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Election signs outside of the Washoe County Registrar of Voters Office on Saturday, Oct. 17, 2020. (Trevor Bexon/The Nevada Independent)

It’s not impossible for President Donald Trump to win Nevada.

But it will be impossible for some Republicans in Nevada to regain face after they prostrated themselves for the president, either by actively trying to undermine faith in the election or by remaining silent when they had a chance to speak out against such an insidious, destructive act.

I don’t think Trump will win here, and I will lay out my reasons why. But I think the damage inflicted by the president and his apparatchiks will last a long time, no matter who occupies The White House. The evil these men have done will live long after the election is interred, and we all should remember the names of the Trump Nevada campaign helmsmen and operatives who carried out their orders, amoral hacks or barristers-for-rent.

They don’t care about election integrity; indeed, they are bereft of integrity. And the rhetoric they have spewed and the lawsuits they have filed have little to do with ballot-counting transparency and everything to do with voter suppression.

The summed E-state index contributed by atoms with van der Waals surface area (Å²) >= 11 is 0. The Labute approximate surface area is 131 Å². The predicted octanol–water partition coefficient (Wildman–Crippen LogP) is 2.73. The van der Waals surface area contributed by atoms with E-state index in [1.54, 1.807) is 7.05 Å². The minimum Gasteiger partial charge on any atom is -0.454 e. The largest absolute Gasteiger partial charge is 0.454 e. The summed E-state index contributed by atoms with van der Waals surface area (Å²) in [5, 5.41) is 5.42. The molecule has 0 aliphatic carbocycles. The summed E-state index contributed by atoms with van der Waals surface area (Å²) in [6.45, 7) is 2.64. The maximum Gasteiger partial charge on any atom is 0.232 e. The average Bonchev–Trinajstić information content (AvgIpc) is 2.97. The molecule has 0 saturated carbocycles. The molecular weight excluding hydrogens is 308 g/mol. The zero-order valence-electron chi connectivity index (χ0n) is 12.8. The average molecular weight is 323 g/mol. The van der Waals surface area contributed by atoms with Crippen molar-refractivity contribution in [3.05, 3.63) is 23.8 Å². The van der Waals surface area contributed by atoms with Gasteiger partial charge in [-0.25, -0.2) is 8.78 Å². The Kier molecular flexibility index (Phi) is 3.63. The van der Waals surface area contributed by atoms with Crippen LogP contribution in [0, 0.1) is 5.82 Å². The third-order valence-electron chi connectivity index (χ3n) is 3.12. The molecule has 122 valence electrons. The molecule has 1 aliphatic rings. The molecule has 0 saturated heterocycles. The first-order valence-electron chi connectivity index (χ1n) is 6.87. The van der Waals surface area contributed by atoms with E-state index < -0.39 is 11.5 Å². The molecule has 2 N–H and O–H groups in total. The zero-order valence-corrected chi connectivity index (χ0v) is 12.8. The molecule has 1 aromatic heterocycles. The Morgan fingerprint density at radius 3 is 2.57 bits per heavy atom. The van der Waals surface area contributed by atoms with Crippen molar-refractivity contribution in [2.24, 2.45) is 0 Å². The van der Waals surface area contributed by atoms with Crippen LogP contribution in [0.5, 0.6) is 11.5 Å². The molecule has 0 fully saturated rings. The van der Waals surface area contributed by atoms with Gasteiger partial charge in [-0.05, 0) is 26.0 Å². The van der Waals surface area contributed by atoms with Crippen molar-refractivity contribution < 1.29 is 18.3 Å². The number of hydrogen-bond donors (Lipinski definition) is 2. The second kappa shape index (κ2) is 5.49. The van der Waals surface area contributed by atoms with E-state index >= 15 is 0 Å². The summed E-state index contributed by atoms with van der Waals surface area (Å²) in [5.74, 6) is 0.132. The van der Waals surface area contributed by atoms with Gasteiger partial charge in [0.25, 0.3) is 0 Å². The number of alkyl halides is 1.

Trump has openly said ballots cast by mail that have not been counted by Election Day should not be counted at all, thus disenfranchising Americans exercising their rights and defying state law. And the Trumpers here have tried to cast doubt on the election process in Clark County, hinting at some elaborate, anti-Republican conspiracy without a shred of evidence and all the while smearing good people.

They hope that not enough ballots will be counted to give Joe Biden a clear victory here on Election Night — and then they can begin trying to get ballots tossed. Everyone should know this is the game, a most dangerous one that undermines the very underpinnings of our electoral system.

This is not a theory; this is the president saying the quiet part out loud.

These people are terrified of too many people voting because they can read recent election results and current voter/registration numbers: This state leans blue and has since ’08.